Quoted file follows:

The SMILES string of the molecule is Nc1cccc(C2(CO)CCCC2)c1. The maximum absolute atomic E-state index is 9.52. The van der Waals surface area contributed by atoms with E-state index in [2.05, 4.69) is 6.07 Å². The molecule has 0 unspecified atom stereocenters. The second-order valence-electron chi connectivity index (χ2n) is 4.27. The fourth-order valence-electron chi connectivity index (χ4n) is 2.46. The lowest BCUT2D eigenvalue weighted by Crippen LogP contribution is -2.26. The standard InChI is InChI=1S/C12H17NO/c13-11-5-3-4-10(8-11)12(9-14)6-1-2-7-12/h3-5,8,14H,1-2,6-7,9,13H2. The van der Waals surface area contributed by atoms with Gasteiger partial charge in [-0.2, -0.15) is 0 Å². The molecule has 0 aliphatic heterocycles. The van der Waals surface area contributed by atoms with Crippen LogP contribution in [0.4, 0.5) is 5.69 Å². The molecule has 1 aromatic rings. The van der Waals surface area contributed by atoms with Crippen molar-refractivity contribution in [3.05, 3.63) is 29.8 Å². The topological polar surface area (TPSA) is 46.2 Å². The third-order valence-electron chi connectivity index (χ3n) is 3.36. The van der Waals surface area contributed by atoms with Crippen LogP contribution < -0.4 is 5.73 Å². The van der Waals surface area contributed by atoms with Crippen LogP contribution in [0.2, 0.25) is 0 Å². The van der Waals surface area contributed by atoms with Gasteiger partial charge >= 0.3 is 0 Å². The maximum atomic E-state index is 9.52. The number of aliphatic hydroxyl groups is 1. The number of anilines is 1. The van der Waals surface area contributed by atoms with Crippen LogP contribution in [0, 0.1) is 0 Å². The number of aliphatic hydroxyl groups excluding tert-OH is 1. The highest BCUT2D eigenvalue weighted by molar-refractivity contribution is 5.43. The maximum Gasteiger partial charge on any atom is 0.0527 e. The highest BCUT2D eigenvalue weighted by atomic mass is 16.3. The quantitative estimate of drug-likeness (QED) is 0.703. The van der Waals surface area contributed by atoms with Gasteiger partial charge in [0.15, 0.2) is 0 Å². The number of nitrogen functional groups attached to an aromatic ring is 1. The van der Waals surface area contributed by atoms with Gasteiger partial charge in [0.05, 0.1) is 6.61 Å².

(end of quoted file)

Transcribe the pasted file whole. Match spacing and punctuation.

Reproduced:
The SMILES string of the molecule is Nc1cccc(C2(CO)CCCC2)c1. The maximum absolute atomic E-state index is 9.52. The van der Waals surface area contributed by atoms with E-state index in [2.05, 4.69) is 6.07 Å². The molecule has 0 unspecified atom stereocenters. The second-order valence-electron chi connectivity index (χ2n) is 4.27. The fourth-order valence-electron chi connectivity index (χ4n) is 2.46. The lowest BCUT2D eigenvalue weighted by Crippen LogP contribution is -2.26. The standard InChI is InChI=1S/C12H17NO/c13-11-5-3-4-10(8-11)12(9-14)6-1-2-7-12/h3-5,8,14H,1-2,6-7,9,13H2. The van der Waals surface area contributed by atoms with Gasteiger partial charge in [-0.2, -0.15) is 0 Å². The molecule has 0 aliphatic heterocycles. The van der Waals surface area contributed by atoms with Crippen LogP contribution in [0.4, 0.5) is 5.69 Å². The molecule has 1 aromatic rings. The van der Waals surface area contributed by atoms with Crippen molar-refractivity contribution in [3.05, 3.63) is 29.8 Å². The topological polar surface area (TPSA) is 46.2 Å². The third-order valence-electron chi connectivity index (χ3n) is 3.36. The van der Waals surface area contributed by atoms with Crippen LogP contribution < -0.4 is 5.73 Å². The van der Waals surface area contributed by atoms with Crippen LogP contribution in [0.2, 0.25) is 0 Å². The van der Waals surface area contributed by atoms with Gasteiger partial charge >= 0.3 is 0 Å². The maximum atomic E-state index is 9.52. The number of aliphatic hydroxyl groups is 1. The number of anilines is 1. The van der Waals surface area contributed by atoms with Crippen LogP contribution in [0, 0.1) is 0 Å². The number of aliphatic hydroxyl groups excluding tert-OH is 1. The highest BCUT2D eigenvalue weighted by molar-refractivity contribution is 5.43. The maximum Gasteiger partial charge on any atom is 0.0527 e. The highest BCUT2D eigenvalue weighted by atomic mass is 16.3. The quantitative estimate of drug-likeness (QED) is 0.703. The van der Waals surface area contributed by atoms with Gasteiger partial charge in [0.15, 0.2) is 0 Å². The number of nitrogen functional groups attached to an aromatic ring is 1. The van der Waals surface area contributed by atoms with Gasteiger partial charge in [0.05, 0.1) is 6.61 Å².